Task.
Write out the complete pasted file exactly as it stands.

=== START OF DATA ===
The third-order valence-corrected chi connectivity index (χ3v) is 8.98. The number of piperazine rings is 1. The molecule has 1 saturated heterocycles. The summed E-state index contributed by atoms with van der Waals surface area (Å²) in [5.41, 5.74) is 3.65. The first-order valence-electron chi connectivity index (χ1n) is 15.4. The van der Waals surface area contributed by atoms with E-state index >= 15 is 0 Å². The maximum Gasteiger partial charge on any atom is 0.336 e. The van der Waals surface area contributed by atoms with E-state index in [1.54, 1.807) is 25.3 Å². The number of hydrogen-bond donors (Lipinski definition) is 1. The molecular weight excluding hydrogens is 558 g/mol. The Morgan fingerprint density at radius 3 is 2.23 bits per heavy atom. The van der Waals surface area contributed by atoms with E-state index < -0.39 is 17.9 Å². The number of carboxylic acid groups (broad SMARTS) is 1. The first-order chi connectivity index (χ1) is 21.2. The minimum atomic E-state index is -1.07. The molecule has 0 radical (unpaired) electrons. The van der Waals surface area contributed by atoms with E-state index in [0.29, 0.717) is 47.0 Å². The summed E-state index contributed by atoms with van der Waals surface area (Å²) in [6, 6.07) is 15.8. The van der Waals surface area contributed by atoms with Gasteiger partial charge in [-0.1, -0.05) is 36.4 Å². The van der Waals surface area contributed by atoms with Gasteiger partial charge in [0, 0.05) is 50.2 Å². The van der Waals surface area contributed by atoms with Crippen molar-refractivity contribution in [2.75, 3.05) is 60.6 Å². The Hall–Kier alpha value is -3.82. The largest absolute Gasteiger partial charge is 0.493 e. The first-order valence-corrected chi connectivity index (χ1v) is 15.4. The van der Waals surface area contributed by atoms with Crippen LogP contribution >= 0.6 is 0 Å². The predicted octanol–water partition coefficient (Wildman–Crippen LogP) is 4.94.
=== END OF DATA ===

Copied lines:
The third-order valence-corrected chi connectivity index (χ3v) is 8.98. The number of piperazine rings is 1. The molecule has 1 saturated heterocycles. The summed E-state index contributed by atoms with van der Waals surface area (Å²) in [5.41, 5.74) is 3.65. The first-order valence-electron chi connectivity index (χ1n) is 15.4. The van der Waals surface area contributed by atoms with E-state index >= 15 is 0 Å². The maximum Gasteiger partial charge on any atom is 0.336 e. The van der Waals surface area contributed by atoms with E-state index in [1.54, 1.807) is 25.3 Å². The number of hydrogen-bond donors (Lipinski definition) is 1. The molecular weight excluding hydrogens is 558 g/mol. The Morgan fingerprint density at radius 3 is 2.23 bits per heavy atom. The van der Waals surface area contributed by atoms with E-state index < -0.39 is 17.9 Å². The number of carboxylic acid groups (broad SMARTS) is 1. The first-order chi connectivity index (χ1) is 21.2. The minimum atomic E-state index is -1.07. The molecule has 0 radical (unpaired) electrons. The van der Waals surface area contributed by atoms with E-state index in [0.29, 0.717) is 47.0 Å². The summed E-state index contributed by atoms with van der Waals surface area (Å²) in [6, 6.07) is 15.8. The van der Waals surface area contributed by atoms with Gasteiger partial charge in [-0.1, -0.05) is 36.4 Å². The van der Waals surface area contributed by atoms with Gasteiger partial charge in [0, 0.05) is 50.2 Å². The van der Waals surface area contributed by atoms with Crippen molar-refractivity contribution in [2.75, 3.05) is 60.6 Å². The Hall–Kier alpha value is -3.82. The largest absolute Gasteiger partial charge is 0.493 e. The first-order valence-corrected chi connectivity index (χ1v) is 15.4. The van der Waals surface area contributed by atoms with Crippen LogP contribution >= 0.6 is 0 Å². The predicted octanol–water partition coefficient (Wildman–Crippen LogP) is 4.94.